Plath's poetry gives a vision of life as enhanced by death.
As a contest winner, she received a one-month appointment as a college representative to the editorial board of a well-known New York fashion magazine. Her month in New York provided many maturing experiences, but emotionally, she still felt very insecure.
She was drawn to the life of change and excitement enjoyed by men, the life she associated with a writing career. She felt, however, pressure to settle down, marry, and have children. Her self-doubt coupled with the awareness of differing role expectations laid the foundation for an internal conflict that resulted in depression.
Because she could not eat or sleep, she was referred to a psychiatrist, who suggested shock treatments.
These treatments did not relieve her condition, and she began to contemplate and later attempt suicide. With the help of a benefactor, Esther was treated at a private asylum with insulin and electric shock treatments.
As her condition improved, Esther moved to less restrictive environments and was accorded more privileges. In the first reviews, critics were struck by her imagery and ruthless, pessimistic style.
They described her writing as intelligent, precise, and passionate. A work dealing with mental illness posed some tricky problems for the reviewers.
They found it difficult to critique the types of internal conflict that could lead to suicide. Reviewers were impressed with her brilliance and the depth of her personal pain.
Plath lived and wrote at the beginning of a period of great social change in the United States. People began to question traditional values, resulting in considerable experimentation in forms of family life, religion, sexual mores, and drug usage.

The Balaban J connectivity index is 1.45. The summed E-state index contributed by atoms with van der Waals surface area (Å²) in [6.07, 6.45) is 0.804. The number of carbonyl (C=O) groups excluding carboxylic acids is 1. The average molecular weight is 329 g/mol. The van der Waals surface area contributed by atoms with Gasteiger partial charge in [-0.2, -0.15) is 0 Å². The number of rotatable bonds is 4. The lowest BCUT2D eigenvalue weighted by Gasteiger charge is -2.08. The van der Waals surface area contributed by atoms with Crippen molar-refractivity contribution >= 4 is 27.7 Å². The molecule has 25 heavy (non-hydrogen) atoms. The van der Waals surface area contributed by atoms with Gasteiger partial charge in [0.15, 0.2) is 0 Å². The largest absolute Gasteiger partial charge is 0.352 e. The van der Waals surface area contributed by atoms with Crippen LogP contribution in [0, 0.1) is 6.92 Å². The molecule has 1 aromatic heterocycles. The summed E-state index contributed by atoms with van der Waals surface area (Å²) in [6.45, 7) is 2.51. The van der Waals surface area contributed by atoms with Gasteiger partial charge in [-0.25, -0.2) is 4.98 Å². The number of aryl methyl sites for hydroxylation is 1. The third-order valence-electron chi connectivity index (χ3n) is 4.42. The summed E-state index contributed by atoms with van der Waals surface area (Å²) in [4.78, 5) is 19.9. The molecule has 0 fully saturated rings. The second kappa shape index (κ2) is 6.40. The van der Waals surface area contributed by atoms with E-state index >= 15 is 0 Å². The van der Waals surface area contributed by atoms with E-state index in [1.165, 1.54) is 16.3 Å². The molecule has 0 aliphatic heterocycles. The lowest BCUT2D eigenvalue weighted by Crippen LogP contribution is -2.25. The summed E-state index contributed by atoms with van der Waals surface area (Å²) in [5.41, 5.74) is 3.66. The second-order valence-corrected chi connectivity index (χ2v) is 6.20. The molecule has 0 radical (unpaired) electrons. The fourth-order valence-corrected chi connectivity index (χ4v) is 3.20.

For example, Esther felt that marriage was a form of brainwashing in which women were conditioned to believe that they should serve men. Plath questioned the personal value of religion, which she saw as cold and stressing sin.
She was for most of her life a Unitarian, although she thought about becoming a Catholic to counter her suicidal thoughts and inclinations.
The entire section is 1, words."The Role Models of Sylvia Plath's The Bell Jar" Throughout the novel Esther Greenwood has trouble deciding who she wants to be.
Her search for an identity leads her to look at her female role models. Your book-smartest friend just got a makeover. Our most popular lit guides now have twice as much helpful stuff, including writing guides, expanded quotes, and updated quick quizzes.
Tell us what you think! Your book-smartest friend just got a makeover. So if The Bell Jar is fiction of questionable quality or even, questionably, fiction, how does one label the book?First, the reader should have some idea about the life of the author, Sylvia Plath.
For example, one should know that Plath is best recognized for her poetry . From a general summary to chapter summaries to explanations of famous quotes, the SparkNotes The Bell Jar Study Guide has everything you need to ace quizzes, tests, and essays. The Bell Jar: Theme Analysis, Free Study Guides and book notes including comprehensive chapter analysis, complete summary analysis, author biography information, character profiles, theme analysis, metaphor analysis, and top ten quotes on classic literature.
Role of Food in Sylvia Plath’s The Bell Jar - The Bell Jar Sylvia Plath’s The Bell Jar is rich with an array of motifs, all which serve to sustain the novel’s primary themes.